I miss my bar, Pt. II: A year of this

It’s the Ides of March (by the way, check out Dessa’s Ides project — a new single each 15th, for the first six months of the year — so far “Rome”, “Bombs Away”, and today’s drop, “Life on Land”) and the weekend was full of musings about the anniversary of the pandemic “becoming real” for most Americans. Here’s mine.

A year ago this just-past Saturday was Friday, March 13th, 2020. That was the last time I sat and drank a beer at a bar, chatting with the bartenders and fellow patrons, a weekly social activity I feel the lack of very keenly; over the summer I did occasionally go back to have a pint at the outdoor tables one of my regular spots set up, but it’s not the same. I haven’t been to my other regular joint at all, save to pick up a to-go Easter dinner last year.

A year ago Sunday, on Saturday, March 14th, 2020, was the last time I had a professional haircut. I bought some cheap electric clippers and with my partner’s assistance have been able to manage an adequate job, especially since hardly anyone sees me without a bulky headset on anymore, anyway.

Daylight Saving Time also just kicked in over the weekend, so I’m in that awkward period of adjusting to the missing hour. (My Senator is trying to do something about that, at least.) I’ll spend the rest of my life, I guess, adjusting to this missing year, and I know I’m one of the luckiest ones — I’m only missing the year, not my health, not any loved ones. I have friends who did get COVID, and who are still unsure whether or how badly or how permanently they’ll have any of the long-term symptoms that seem commonly associated with the disease, but all of them survived it. Over half a million in the US (well over, as the official tallies are known to be drastic undercounts) did not, mainly because of the actions of the federal and state governments over the course of 2020.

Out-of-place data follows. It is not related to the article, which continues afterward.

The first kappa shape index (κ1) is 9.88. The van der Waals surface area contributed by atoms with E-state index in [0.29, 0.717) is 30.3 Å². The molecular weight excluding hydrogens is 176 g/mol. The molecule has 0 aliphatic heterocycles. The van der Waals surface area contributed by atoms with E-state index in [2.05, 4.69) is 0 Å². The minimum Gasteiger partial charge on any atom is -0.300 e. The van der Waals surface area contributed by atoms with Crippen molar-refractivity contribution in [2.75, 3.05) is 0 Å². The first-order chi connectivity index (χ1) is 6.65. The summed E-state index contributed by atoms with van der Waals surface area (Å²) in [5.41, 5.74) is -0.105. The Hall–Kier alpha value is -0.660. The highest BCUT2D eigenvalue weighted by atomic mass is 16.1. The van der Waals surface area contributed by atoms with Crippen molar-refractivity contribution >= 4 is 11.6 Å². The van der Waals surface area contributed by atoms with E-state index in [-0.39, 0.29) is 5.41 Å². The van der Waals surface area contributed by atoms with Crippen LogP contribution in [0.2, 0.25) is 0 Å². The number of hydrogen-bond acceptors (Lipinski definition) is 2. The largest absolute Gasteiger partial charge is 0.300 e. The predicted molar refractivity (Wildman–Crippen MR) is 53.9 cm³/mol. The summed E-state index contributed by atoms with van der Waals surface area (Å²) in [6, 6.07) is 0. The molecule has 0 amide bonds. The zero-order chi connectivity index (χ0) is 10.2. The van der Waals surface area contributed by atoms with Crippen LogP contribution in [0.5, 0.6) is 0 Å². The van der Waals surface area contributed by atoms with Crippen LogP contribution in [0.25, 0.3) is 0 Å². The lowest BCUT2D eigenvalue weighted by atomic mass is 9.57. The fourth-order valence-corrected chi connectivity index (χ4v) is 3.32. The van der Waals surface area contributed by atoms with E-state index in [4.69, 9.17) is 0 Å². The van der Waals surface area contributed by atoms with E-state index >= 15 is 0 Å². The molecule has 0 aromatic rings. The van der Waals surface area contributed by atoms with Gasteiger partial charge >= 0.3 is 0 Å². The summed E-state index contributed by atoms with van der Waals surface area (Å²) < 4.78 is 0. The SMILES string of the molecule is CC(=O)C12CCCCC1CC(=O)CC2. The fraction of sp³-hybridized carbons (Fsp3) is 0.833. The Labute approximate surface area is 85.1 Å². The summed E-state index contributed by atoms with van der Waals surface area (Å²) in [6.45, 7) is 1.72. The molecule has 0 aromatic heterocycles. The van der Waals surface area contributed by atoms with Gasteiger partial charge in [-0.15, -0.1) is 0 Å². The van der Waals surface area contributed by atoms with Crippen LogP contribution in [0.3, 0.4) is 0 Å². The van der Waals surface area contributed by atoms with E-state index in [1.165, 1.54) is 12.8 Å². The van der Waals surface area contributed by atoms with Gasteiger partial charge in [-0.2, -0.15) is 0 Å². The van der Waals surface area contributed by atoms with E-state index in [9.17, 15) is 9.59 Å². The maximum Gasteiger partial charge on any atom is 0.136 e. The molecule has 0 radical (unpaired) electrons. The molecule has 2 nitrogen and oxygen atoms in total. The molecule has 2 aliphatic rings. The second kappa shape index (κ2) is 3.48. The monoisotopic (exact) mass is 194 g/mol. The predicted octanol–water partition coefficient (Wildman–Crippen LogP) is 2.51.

How, as a society, do we recover from something like this? “Carefully,” as the dad-joke goes, I suppose, but we won’t even fully understand all the harms we’ve suffered for years, if ever. Trauma can settle, like varicella zoster in the nerves of the spine, where we don’t really notice it, and produce unexpected effects long after the event.

I’m not going anywhere with this, I don’t have a conclusion, other than “things didn’t have to be this way,” but that’s true of everything. It just seemed worthwhile to mark the anniversary of my Last Normal Day.

[Update: I failed to link to Emily Hauser’s vital pieces, from October and from February, which get at this issue far better than I can. They say the worst thing a movie can do is remind you of a better movie you could be watching instead, and Emily’s a better writer than I am, but I didn’t link to her until the end of the post, so you had to read my thing anyway. So there!]

I miss my bar

Well, lots of us do, what with the ongoing Panasonic. But also, I recently encountered a very clever website called I Miss My Bar, which is a very simple idea, cleanly executed: several toggleable and volume-adjustable channels of distinct sorts of bar-sounds ambience (conversations, the clink of glasses, street noises outside, rain on the windows) plus an embedded Spotify playlist of the sort of music a bar might be playing. You toggle the different sounds on or off, and adjust their relative volumes, to get a mix that approximates the background noise of your own favorite local spot, and it’s really surprisingly soothing.